“Red, White & Royal Blue”: Here's what Henry's and Alex's taste in books say about their characters

The movie was adapted from a rom-com novel, and the choice in vacation reading material is thoughtfully appropriate

By Joy Saha

Staff Writer

Published August 19, 2023 12:59PM (EDT)

Red, White & Royal Blue (Amazon Studios)
Red, White & Royal Blue (Amazon Studios)

If you've stumbled across #BookTok, TikTok's subcommunity of bibliophiles and literature enthusiasts, you're probably familiar with "Red, White & Royal Blue," the latest film that's taking the internet by storm. Directed by Matthew López, the playful romantic comedy is based on Casey McQuiston's 2019 debut novel of the same name. It follows Alex Claremont-Diaz (Taylor Zakhar Perez), the son of the first female president of the United States, and Prince Henry (Nicholas Galitzine), the grandson of the king, who find themselves in an unlikely romance following a public altercation involving a multi-tiered wedding cake.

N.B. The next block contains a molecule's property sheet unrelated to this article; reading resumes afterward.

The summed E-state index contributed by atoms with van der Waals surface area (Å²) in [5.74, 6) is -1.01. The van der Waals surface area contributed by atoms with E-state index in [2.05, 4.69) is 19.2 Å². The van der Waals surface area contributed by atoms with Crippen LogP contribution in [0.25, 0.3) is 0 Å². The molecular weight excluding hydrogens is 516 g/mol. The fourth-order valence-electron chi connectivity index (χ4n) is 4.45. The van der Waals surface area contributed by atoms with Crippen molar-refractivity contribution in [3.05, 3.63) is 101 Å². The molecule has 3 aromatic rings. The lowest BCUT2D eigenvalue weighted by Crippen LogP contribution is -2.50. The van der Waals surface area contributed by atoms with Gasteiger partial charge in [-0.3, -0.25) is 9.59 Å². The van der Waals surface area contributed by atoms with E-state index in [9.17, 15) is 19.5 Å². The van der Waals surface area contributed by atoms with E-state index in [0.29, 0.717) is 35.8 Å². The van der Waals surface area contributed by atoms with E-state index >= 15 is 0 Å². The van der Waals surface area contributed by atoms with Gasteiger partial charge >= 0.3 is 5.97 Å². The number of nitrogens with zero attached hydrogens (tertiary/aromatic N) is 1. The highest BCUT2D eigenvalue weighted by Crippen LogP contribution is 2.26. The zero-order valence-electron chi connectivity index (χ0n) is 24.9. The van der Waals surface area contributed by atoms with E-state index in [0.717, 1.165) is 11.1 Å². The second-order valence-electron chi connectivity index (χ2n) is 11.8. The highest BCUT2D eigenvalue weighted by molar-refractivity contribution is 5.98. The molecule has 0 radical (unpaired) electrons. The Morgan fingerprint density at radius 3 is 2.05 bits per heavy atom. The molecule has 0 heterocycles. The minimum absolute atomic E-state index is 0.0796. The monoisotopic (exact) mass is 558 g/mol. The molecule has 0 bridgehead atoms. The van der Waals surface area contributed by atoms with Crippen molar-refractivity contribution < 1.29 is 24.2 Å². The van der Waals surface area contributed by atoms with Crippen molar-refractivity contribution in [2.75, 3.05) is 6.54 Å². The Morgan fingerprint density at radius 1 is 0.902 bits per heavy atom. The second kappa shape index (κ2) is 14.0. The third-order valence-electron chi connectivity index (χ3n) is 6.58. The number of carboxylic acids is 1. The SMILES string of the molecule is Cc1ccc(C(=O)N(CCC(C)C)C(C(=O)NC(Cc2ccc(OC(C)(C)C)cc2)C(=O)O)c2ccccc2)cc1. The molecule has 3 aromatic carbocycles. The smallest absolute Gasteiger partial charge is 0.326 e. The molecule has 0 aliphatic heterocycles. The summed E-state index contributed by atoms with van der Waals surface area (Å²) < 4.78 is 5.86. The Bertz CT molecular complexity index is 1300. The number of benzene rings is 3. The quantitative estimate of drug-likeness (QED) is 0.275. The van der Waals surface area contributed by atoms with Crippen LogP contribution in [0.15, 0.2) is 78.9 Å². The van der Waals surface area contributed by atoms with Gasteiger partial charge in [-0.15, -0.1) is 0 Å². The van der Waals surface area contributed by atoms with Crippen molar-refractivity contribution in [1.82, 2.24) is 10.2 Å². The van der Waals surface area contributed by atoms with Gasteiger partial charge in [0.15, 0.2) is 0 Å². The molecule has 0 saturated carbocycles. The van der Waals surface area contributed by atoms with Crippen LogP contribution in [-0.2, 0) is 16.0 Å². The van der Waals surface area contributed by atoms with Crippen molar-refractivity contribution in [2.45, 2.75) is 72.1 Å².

The couple shares a love for reading — even if their specific literary tastes may diverge.

Yes, "Red, White & Royal Blue" is your classic enemies-to-lovers tale. And although it's earned a few comical reviews from viewers, it's also earned a considerable amount of praise. Many appreciated the film's heartfelt portrayal of queer sex while others celebrated Henry and Alex's interactions, which were cheesy at times but also, incredibly loving.

In one particular scene, the pair enjoy a vacation together at an Austin, Texas, getaway, where they read books in a shared hammock. The intimate moment, albeit brief, spotlights just how different and similar Alex and Henry are as individuals. Of course, the former is American while the latter is a Brit. But despite their differing nationalities, the couple shares a love for reading — even if their specific literary tastes may diverge.

Here's a closer look at what Henry and Alex's reading choices say about them:

Henry's book: "Girl, Woman, Other" by Bernadine Evaristo